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Thoughts on my rough draft? I'll return the favor ;-)

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Hey all, I would really appreciate honest feedback about my statement, especially on the content and overall flow of the statement. PLEASE be as brutally honest as possible. I'm not trying to get a pat on the back; I'm trying to get some acceptances lol. Send me your feedback and I would be happy to edit your statement in return! 






            I cried the day I moved into my dorm room at the University of California, Santa Cruz. They were not tears of fear, or remorse over leaving my childhood behind, but tears of relief and hope for the new beginning I was undertaking. I did not grow up always dreaming of becoming a doctor. It took years of overcoming self doubts to arrive at my interest in the medical field. My entire life, I received very little support or encouragement from my family. I was raised in an emotionally hostile and physically abusive household, where my dreams were discouraged and I was constantly devalued as an individual. When I began applying to colleges, I remember my father chastising my decision, and claiming that educated women are far less likely to have children or to be appealing to men.

His abuse culminated in breaking my mother’s leg and leaving her on the side of a deserted highway to die. I drove my mother to the hospital, and I remember sitting beside her in the emergency room as a physician assistant treated her. She examined the physical injuries; the broken bones, the bruises, the blood running from her scalp down her tear-stained face. She assessed my mother’s physical needs in that moment, but she also took the time to understand our world. Upon hearing about the abuse and physical violence, the physician assistant explained that she would need to report the incident, but she also talked to my mother about numerous community resources available to us. She took the time to ensure that she treated not only the injuries, but also the patterns of abuse and emotional strife that allowed the injuries to ever happen.

            Following the incident, my mother scorned me as she saw me as a constant reminder of her failed history with my father. When I was seventeen, she kicked me out and I was homeless until I started college. I was overwhelmed with depression and left feeling lost, confused, and completely alone. When I cried on that first move in day however, I knew I was choosing not to be a victim. I would spend the next four years battling to reclaim my autonomy, and to reshape how I understood my own identity. I sought out leadership opportunities within my college to slowly regain confidence, and seek out direction within my world.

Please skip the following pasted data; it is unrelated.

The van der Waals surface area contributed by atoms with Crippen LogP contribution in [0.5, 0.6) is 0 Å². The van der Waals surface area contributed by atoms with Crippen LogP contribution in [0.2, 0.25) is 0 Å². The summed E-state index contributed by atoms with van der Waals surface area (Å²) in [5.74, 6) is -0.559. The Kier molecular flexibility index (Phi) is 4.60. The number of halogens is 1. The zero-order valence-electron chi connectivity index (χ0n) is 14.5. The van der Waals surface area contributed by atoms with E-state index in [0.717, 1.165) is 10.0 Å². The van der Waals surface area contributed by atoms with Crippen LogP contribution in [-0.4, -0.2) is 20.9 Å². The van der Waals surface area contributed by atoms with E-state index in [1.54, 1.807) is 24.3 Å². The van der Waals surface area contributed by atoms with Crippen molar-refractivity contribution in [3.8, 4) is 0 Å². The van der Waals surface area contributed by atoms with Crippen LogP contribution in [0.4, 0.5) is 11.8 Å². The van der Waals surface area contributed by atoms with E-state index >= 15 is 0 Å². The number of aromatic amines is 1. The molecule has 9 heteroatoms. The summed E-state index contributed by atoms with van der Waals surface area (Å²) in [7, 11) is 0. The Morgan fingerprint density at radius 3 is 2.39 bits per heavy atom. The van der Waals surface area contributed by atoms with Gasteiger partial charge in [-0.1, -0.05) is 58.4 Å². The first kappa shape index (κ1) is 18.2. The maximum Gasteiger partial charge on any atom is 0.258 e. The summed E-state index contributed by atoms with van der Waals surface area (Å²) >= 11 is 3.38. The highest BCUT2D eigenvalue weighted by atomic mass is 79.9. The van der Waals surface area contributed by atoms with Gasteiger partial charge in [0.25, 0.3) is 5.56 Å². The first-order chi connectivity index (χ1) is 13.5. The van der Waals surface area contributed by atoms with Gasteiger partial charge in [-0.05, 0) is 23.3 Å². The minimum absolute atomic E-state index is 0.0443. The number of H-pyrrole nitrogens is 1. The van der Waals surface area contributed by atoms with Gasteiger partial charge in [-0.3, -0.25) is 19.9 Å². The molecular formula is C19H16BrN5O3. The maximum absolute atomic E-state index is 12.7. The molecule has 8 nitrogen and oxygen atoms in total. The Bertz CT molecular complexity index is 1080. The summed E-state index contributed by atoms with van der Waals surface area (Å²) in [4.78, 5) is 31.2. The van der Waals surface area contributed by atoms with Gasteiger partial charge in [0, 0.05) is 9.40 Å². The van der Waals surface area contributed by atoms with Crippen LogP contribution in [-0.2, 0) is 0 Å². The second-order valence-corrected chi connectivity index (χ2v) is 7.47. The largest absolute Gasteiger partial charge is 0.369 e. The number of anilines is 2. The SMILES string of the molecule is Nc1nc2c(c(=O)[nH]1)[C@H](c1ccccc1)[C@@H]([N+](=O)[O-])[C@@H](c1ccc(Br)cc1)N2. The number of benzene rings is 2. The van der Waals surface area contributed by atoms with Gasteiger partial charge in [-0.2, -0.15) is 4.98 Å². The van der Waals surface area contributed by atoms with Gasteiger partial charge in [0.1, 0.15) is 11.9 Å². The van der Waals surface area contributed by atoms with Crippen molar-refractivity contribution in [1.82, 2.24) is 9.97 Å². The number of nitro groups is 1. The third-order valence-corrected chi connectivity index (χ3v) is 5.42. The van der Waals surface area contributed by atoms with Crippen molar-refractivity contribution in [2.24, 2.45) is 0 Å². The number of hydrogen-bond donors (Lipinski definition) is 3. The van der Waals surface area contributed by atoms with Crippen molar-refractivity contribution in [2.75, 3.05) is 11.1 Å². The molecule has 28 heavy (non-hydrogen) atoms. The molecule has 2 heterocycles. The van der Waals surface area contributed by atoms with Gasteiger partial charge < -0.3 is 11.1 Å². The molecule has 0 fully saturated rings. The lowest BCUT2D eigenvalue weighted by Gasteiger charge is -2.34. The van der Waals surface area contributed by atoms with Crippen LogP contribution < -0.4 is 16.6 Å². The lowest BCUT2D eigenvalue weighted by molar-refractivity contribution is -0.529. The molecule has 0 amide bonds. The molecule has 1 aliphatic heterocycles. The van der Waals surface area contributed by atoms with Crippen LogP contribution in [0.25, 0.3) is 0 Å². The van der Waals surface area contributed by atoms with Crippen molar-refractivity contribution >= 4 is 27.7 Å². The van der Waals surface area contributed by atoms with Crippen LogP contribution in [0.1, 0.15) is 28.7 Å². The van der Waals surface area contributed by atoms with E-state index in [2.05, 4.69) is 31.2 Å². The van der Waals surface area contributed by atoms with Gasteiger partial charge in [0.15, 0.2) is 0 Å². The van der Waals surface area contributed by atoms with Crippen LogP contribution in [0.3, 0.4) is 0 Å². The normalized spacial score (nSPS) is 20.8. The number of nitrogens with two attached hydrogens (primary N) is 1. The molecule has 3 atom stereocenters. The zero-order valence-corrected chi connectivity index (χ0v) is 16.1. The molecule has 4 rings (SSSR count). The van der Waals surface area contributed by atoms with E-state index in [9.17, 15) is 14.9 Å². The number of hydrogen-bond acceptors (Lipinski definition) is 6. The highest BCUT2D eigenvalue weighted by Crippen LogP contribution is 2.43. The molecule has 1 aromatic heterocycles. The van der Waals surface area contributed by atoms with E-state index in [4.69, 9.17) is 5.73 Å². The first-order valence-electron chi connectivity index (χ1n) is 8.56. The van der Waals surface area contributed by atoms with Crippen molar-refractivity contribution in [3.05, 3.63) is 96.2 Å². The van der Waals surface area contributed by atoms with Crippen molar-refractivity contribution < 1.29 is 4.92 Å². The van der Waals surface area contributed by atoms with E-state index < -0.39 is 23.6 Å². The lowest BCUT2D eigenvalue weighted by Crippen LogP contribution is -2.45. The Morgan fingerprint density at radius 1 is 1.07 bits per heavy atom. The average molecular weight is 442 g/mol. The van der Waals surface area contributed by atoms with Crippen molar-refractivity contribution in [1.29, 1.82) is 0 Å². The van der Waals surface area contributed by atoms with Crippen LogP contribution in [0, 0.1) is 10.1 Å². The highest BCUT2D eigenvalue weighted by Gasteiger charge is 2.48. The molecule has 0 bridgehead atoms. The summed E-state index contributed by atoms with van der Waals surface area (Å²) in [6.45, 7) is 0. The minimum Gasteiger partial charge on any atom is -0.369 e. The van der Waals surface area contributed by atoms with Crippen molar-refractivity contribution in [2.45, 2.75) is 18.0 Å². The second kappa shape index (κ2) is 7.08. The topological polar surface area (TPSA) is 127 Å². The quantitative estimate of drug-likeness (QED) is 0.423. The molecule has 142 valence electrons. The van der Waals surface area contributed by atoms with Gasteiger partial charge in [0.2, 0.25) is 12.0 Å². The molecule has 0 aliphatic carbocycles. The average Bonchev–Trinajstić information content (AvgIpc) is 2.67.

I became an officer and eventually president of my student government and a residential adviser, which allowed me irreplaceable opportunities to grow as an individual and to realize my potential as a leader. It also gave me the chance to help organize and participate in several service projects, my favorite being annual bone marrow registration drives. Through the bone marrow registration events, I was able to meet with leukemia survivors and hear their unique stories. Some of them had overcome the disease thanks to a matched bone marrow donor, and others were still waiting to find that match. However different, all stories were unified through one underlying theme, hope. The stories affirmed the true extent to which our work mattered. These simple service events had the potential to completely change a person’s life.

            During my senior year of college, I was blessed with the opportunity to complete an internship in an internal medicine clinic. This internship involved a combination of work in the health education office, and shadowing primary care providers. Internal medicine was fascinating to me as I was able to observe providers treating all aspects of a patient. They did not just focus on isolated conditions, but made legitimate attempts to understand a patient’s lifestyle and emotional well-being. Throughout the internship, providers would emphasize the importance of treating a whole patient rather than simply a combination of symptoms. This notion resonated with me as I reflected on my own experiences. This holistic approach of actively working to prevent future issues and improving a patient’s overall lifestyle has become my inspiration, and I am motivated to carry this on in my own patient care.

Since my graduation from the University of California, Santa Cruz, I have worked as both a medical assistant and an Emergency Medical Technician. I have met countless patients, many of whom have shared small windows into their lives with me. The diverse array of experiences modeled in those stories has moved me, saddened me, intrigued me, but above all compelled me to press on in this field I have chosen. I know that I have the ability to do more for my patients and for myself. Throughout my undergraduate experience I continued to battle with depression and self-doubt as I was still fresh in my healing process, but I am no longer that person. I have a direction, fueled by countless sources of inspiration, and I found a sense of confidence in myself and motivation to achieve my goals. Furthering my medical education is the most effective way I can prepare myself to impact the lives of those I have chosen to serve. 

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I think you should talk more about how your experience with the PA or your experiences in your internship or work in general has led you to the career of a PA and not anything else. I struggled with that initially but from time working with or observing PAs you begin to see the what things make the PA profession stand out from the rest. 

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